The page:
Stepping Back While Staying Engaged When Facing an Obstacle Increases Psychological Distance

Marguc, J., Van Kleef, G.A., & Förster, J. (2012). Stepping Back While Staying Engaged When Facing an Obstacle Increases Psychological Distance. Social Psychological and Personality Science May 2012 vol. 3 no. 3 379-386.

Abstract: When do people respond to obstacles by mentally “stepping back” and taking a more distanced perspective? Manipulating obstacles to social goals, to personal goals, and in a computer game, three studies tested the hypothesis that people should increase psychological distance upon facing an obstacle primarily when distancing is relevant, that is, when the obstacle appears on their own path to a goal or when they are engaged and motivated to follow through with activities. As expected, participants who imagined a goal-relevant versus a goal-irrelevant obstacle indicated greater estimates for an unrelated spatial distance (Study 1). Moreover, chronically engaged participants provided smaller font size estimates after thinking about how to reach a personal goal with versus without an obstacle (Study 2), and participants primed with engagement indicated greater estimates for an unrelated spatial distance after navigating a maze with versus without an obstacle (Study 3). Implications for related research are discussed.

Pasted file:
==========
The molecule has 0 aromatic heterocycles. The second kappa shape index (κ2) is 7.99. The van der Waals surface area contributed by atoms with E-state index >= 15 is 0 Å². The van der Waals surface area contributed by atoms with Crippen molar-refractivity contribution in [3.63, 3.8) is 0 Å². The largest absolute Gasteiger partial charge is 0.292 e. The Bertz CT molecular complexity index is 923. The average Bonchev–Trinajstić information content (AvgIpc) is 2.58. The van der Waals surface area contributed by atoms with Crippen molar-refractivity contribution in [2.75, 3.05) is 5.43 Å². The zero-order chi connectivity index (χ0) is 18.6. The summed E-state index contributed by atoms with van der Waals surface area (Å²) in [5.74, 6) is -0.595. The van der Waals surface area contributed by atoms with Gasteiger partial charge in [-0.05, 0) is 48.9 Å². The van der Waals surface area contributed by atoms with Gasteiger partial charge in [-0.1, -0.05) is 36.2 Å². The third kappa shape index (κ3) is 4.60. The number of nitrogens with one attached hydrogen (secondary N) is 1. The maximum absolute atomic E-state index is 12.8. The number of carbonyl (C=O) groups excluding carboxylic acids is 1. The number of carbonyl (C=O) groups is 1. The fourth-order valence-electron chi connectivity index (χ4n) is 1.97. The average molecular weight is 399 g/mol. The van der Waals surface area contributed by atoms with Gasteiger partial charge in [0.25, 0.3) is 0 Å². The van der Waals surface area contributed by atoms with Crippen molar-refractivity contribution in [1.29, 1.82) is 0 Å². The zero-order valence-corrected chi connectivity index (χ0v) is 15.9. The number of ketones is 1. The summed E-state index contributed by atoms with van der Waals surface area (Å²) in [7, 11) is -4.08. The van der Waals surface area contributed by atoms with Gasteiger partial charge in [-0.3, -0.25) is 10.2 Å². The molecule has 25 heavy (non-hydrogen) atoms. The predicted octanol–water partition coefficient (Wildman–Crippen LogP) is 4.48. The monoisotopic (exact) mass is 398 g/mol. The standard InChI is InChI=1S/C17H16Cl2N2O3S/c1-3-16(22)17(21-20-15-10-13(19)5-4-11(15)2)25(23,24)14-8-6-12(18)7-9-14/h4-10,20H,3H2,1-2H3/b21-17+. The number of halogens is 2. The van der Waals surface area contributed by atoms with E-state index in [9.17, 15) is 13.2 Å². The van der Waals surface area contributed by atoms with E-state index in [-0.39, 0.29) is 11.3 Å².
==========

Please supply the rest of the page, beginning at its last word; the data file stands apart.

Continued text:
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(Something interesting I found)Posted:May 01 2012, 12:00 AM by brendah
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